Late Edition: The Times Marches On

The New York Times, the intellectuals’ equivalent of a drug addict’s first hit of the day, prides itself on being the nation’s “newspaper of record.” That is true only in the sense once guilelessly captured by the late New Yorker film critic, Pauline Kael, who expressed astonishment at Richard Nixon’s 1972 electoral landslide; after all, everyone she knew had voted for George McGovern. Like Kael, the Times didn’t know much about America then. It knows still less now, and much of what it thinks it knows it treats with utter contempt.

This is nowhere more apparent than on issues like homosexuality and abortion. As to the former, the Times is for all practical purposes the house organ of the homosexual rights movement. As to the latter, if there is an abortion anywhere, at any time, for any reason of which the Times disapproves, the fact has yet to be recorded in its pages. The editors are so utterly confident of the rightness of abortion—after all, everyone they know agrees they cannot imagine why any sane person might oppose it. Even so, “reproductive rights” are always threatened by malign forces (that would be women-haters, George W. Bush, the religious right generally, and the Catholic Church particularly) that beguile the unwary through seductive arguments. Roe v. Wade’s holy writ must therefore be reiterated from time to time lest faithful feminists stray from the fold.

So it was in late July that the Times ran three articles in four days to remind readers that the brave new world of abortion rights must not succumb to reactionary morals or cheap sentimentality. On July 18, “Television’s Most Persistent Taboo” worried that TV dramas celebrated childbirth at the expense of the abortion alternative. The Times Magazine on the same day brought us Amy Richards’s thoroughly modern feminist account of being pregnant with triplets (“When One Is Enough”). Her solution was “selective reduction,” the abortion industry’s quaint Victorian term for choosing which tiny humans will be designated to die.

The unmarried Ms. Richards “was tired of being on the pill, because it made me moody.” She and her boyfriend agree to have a child, but the bargain shatters at the prospect of three. For openers, she and her lover live in a fifth-floor walk-up. It gets worse. When informed that she will be on bed rest after 20 weeks, Ms. Richards, who earns her living by writing and lecturing on the college circuit, fears the loss of income. The gruesome wasteland of Staten Island stretches menacingly before her, replete with visions of “shopping only at Costco and buying big jars of mayonnaise.” Need one say more? The decision is a no-brainer. “A part of” Ms. Richards, mind you, could “work around” all that. The real issue—and here we come to her major didactic point—is, “Do I want to?” In the event, she selectively reduces her pregnancy by two- thirds (identical twins, as it happens) and gives birth to the remainder. But the important point, gentle reader, is that she made the choice.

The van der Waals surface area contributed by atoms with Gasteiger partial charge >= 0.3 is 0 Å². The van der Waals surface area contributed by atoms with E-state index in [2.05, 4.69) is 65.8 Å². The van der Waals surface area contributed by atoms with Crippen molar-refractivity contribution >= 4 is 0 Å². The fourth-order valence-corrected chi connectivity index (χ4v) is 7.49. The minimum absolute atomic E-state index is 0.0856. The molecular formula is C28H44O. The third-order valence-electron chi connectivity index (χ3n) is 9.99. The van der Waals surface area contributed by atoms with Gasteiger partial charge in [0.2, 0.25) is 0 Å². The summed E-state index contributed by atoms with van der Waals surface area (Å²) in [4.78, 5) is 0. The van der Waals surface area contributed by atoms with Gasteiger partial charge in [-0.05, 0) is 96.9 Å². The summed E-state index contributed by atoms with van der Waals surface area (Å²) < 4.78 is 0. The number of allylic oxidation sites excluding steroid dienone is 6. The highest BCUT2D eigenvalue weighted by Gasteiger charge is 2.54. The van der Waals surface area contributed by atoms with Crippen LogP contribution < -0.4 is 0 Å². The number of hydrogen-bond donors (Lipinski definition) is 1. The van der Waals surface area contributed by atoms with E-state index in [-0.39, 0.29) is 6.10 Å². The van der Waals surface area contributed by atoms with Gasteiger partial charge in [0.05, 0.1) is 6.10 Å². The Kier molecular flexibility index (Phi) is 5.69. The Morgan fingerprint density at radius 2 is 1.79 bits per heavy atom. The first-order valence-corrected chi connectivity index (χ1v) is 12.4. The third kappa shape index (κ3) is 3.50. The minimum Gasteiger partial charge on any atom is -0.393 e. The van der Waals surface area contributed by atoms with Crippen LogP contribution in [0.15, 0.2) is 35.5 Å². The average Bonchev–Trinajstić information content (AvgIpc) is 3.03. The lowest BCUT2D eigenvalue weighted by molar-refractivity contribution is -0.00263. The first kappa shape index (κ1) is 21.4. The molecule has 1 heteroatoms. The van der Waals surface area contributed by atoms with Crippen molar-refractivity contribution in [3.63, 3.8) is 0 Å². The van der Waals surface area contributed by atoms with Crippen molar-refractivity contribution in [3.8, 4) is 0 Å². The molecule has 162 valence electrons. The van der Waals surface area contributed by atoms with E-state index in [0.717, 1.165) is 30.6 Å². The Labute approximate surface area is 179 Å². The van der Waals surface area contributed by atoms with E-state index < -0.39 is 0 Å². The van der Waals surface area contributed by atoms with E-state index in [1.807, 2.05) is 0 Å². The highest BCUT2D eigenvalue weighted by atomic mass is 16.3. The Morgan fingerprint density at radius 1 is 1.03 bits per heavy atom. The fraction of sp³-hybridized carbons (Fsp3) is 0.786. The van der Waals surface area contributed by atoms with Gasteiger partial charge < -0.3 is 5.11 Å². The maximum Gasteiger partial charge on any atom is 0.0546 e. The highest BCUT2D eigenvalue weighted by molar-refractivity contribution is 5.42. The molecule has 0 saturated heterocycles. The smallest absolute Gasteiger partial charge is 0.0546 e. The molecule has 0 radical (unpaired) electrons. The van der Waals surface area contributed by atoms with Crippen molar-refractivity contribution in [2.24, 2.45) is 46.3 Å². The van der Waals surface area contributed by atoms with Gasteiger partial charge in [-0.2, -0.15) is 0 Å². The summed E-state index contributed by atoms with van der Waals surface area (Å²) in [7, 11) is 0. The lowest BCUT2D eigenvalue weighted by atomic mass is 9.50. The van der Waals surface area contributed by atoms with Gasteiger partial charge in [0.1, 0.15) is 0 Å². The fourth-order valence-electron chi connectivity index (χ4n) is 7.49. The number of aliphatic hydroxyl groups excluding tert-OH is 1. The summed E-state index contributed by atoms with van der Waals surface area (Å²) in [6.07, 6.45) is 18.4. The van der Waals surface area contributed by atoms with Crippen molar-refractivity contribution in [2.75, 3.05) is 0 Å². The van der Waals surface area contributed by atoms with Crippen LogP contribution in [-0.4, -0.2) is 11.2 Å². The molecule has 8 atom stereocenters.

On July 22, another radical feminist, Barbara Ehrenreich, warned her sisters not to go wobbly (“Owning Up to Abortion”). Too many women, it seems, are “in denial about aborting ‘defective’ fetuses,” thinking it to be “on a higher moral plane than a run-of- the-mill abortion.” The distinction, she suggests, betrays a dishonest and dangerous sentimentality that undermines sexual liberation. She hectors: “Time to take your thumbs out of your mouths, ladies, and speak up for your rights.” Ehrenreich once wrote of her own two abortions that her “one regret” is that “they cost money that might otherwise have been spent on something more pleasurable, like taking [other] kids to movies and theme parks.” But not, presumably, to Costco.

Thus saith the gospel according to America’s newspaper of record.


  • Michael M. Uhlmann

    Michael Martin Uhlmann (1939-2019) served as professor of government in the department of politics and policy at Claremont Graduate University and Claremont McKenna College. Prior to teaching at Claremont, Dr. Uhlmann was a senior fellow at the Ethics and Public Policy Center, Vice President for Public Policy Research at the Bradley Foundation in Milwaukee, Wisconsin, and taught at the George Mason University Law School.

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